Is Bordeaux Worth Visiting?
Bordeaux blends a long an illustrious history with an atmospheric old town, incredible food, stunning natural landscapes and – of course – a reputation for producing some of France’s best wines. A city of classic architecture dating to the time of the French kings, but also an impressive array of contemporary structures, Bordeaux offers both the old and the zing of the new. Is Bordeaux worth visiting? We say it absolutely is!
5 Reasons Bordeaux is Worth Visiting
Wondering why Bordeaux is worth visiting over other destinations in France? Just take a look at these 5 reasons to discover la belle endormie – the sleeping beauty.
Bordeaux has Some of France’s Best Architecture
In fact, Bordeaux’s classical and neoclassical mansions and palaces are considered so fine that close to 40% of the old town has been declared a UNESCO World Heritage Site. Covering some 1,800 hectares, the crescent-shaped Port de la Lune (or Port of the Moon) forms the largest UNESCO World Heritage Site outside of national parks and other natural spaces.
Although it has the French Gothic, rather than the classical style, the city’s Cathédrale Saint-André is a great place to start exploring. Almost dripping with stone carvings hundreds of years old, it is a fascinating place to delve into Bordeaux’s long history.
Elsewhere, the Place de la Bourse contains some of the best examples of Bordeaux’s classical palaces, once the homes of city officials and wine barons. Its perfect symmetry is enhanced all the further by the modern Miroir d’Eau, the world’s largest reflective pool. To experience the square at its most atmospheric, hang around for the release of ‘fog’ which happens every 30 minutes.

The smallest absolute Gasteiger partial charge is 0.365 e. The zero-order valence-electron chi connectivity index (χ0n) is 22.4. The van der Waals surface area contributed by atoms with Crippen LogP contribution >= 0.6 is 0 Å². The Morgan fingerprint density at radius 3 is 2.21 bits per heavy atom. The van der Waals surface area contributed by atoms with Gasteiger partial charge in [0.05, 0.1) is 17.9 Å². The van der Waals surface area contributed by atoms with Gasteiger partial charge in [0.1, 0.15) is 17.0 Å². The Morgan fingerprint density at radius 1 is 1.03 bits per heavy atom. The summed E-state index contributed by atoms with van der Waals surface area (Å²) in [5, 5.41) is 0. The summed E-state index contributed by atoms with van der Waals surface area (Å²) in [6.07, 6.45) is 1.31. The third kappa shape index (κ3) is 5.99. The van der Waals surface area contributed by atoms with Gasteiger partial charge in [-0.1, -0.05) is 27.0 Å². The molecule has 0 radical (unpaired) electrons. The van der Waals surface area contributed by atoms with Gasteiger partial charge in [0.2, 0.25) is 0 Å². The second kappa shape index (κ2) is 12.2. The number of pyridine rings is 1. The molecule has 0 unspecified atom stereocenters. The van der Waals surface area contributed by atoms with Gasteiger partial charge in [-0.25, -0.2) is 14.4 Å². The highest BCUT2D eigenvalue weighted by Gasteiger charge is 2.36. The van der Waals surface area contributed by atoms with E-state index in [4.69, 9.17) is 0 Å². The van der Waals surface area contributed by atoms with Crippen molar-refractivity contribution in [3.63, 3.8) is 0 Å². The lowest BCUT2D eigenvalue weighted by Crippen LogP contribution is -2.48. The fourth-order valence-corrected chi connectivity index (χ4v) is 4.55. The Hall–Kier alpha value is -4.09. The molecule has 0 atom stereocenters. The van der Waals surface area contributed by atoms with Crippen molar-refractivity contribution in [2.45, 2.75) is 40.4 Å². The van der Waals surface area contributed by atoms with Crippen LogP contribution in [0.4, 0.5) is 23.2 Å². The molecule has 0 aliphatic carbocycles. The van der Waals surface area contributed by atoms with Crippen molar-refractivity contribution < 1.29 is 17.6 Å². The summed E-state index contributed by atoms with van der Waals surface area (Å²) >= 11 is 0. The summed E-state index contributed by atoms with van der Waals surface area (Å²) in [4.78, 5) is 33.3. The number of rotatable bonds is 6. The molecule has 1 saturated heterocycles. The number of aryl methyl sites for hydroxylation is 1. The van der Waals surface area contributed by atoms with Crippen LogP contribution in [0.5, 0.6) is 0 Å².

Other contemporary structures include the waterfront MÉCA, an angular celebration of art, movies, and live performances. Don’t miss any of it by considering a private tour in Bordeaux fitted to your personal interests!
Bordeaux’s Food is a Taste Explosion
Many would say Bordeaux is worth visiting for its food alone! With France well-known for the regionality of its cuisine, it’s only by visiting Bordeaux that you’ll get to taste real, traditional Bordelais foods.
And you don’t have to spend a fortune either. The authentic family-run brasseries which line the river Garonne and many of the main avenues of the city are great places to sample many of Bordeaux’s top dishes. Look out for menus including Bordeaux-style steak (L'entrecôte bordelaise) or lamprey (lamproie), a fish usually prepared with leeks, cured ham, and red wine – what else would you expect from a city famed for its vineyards?
There are also plenty of delis and specialist shops where you can hunt down the ingredients used to create these masterpieces for the taste buds. But the Marché des Capucins is one of the best places to start, since its stalls span the food groups from the freshest greens to the tastiest local canelé cakes.
Bordeaux has Unmissable Natural Landscapes